Zoom (2001)

1. Alright 2. Moment in Paradise 3. State of Mind 4. Just for Love 5. Stranger on a Quiet Street 6. In My Own Time 7. Easy Money 8. Really Doesn't Matter at All 9. Ordinary Dream 10.A Long Time Gone 11.Melting in the Sun 12.All She Wanted 13.Lonesome Lullaby


After Jeff Lynne retired the Electric Light Orchestra 15 years prior, he kept himself pretty busy. Not only did he become a very high in-demand producer from the likes of George Harrison, Paul McCartney and Tom Petty amongst others, but he also performed in the alter-ego supergroup The Traveling Wilburys. Ironically, the only thing he did that was not greeted with any form of even mediocre success was his one and only solo album released in 1990, Armchair Theatre. Because of this failure, one almost has to assume that Lynne probably approached his record company with the notion of doing a second solo album, and they replied with "Er...uh....How 'bout another E.L.O. album instead!??".

If this had, in fact, been the case, it wouldn't be too difficult to imagine. After all, E.L.O. essentially was Jeff Lynne, with various support members thrown in from time to time. Not surprisingly, when you look at the credits of this album, the only other former E.L.O. member featured is keyboardist Richard Tandy - and even he is used sparingly. Then you add the fact that this album really doesn't sound much like the Electric Light Orchestra that everyone remembers. That may have been deliberate regardless of who was in the band at this point. Tastes change, and it's probably difficult to imagine too many people buying a record in 2001 that sounded like it belongs in 1977.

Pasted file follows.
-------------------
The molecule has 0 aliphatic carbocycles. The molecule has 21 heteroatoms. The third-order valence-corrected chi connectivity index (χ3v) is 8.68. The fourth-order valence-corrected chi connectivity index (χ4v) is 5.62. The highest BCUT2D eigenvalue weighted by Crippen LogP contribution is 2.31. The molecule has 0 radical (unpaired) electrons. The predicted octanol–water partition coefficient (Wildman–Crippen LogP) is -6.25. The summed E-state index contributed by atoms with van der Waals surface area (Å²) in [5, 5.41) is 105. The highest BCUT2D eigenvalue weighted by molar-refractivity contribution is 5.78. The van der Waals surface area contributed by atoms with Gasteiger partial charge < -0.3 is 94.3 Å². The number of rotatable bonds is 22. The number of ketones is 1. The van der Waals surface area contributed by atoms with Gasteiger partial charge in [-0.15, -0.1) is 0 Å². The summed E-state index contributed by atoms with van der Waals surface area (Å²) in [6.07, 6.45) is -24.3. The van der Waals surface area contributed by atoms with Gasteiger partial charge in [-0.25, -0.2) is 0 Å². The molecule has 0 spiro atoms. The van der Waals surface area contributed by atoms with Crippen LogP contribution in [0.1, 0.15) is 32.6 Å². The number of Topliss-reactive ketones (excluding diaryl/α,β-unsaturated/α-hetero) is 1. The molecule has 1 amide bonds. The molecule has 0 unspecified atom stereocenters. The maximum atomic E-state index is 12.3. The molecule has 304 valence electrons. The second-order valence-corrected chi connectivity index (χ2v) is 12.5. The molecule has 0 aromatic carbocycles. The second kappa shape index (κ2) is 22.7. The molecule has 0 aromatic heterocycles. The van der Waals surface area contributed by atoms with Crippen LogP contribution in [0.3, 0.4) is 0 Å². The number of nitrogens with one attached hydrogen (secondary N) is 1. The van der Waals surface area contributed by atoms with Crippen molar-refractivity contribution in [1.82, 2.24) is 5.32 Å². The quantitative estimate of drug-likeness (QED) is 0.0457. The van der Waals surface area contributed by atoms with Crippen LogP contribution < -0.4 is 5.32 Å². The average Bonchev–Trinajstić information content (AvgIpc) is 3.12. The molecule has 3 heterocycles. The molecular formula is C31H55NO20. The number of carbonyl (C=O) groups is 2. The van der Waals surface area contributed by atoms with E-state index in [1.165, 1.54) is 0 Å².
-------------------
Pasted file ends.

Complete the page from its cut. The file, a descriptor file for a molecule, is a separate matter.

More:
So it's a bit difficult not to be overly critical of this one since the "orchestra" is mainly non-existent. It almost seems more appropriate to review this piece of work as a Jeff Lynne solo album instead. In that aspect, things sound pretty good. Lynne hasn't lost his flair for writing catchy hooks, nor replicating the Beatleish songs that earlier incarnations of this band managed to do so well. Songs such as State of Mind , Lonesome Lullaby and, especially Moment in Paradise showcase Lynne's talents quite well even if they don't quite sound as one might expect.

Much of the album, though, suffers not from lack of quality (or even listenability) but the fact that Lynne strays a bit too far from the E.L.O. formula. The first single Alright for example, has all the punch that a single should have, but never quite sounds like hardcore fans of this band would expect it to sound. And let's be honest, who else but hardcore fans would buy an E.L.O. album released in 2001? Part of the "problem" may have been that other longtime members of the "classic" E.L.O. had already been touring under the monicker "Electric Light Orchestra Part II" for over a decade (they were ready to reform in 1990, but Lynne balked, hence the addendum to the band name). This "other" E.L.O. actually sounded more like E.L.O. then this record did. Maybe there was a bit of animosity, but none of those guys were part of this project (ironically Richard Tandy was just about the only other E.L.O. guy that was not part of "Part II").

The real sadness was that Lynne actually planned a massive tour, complete with a new spaceship to promote the album. The tour was cancelled before it started due to lackluster ticket sales. The "new" band did manage to at least record a kick off show that, fortunately, was recorded and later released on video. As far as I know, this was the only show that was played in support of this album. That was too bad, but as someone who owns a copy of the show, I can honestly say that it wasn't really anything that special. Oh well, at least Jeff tried.....

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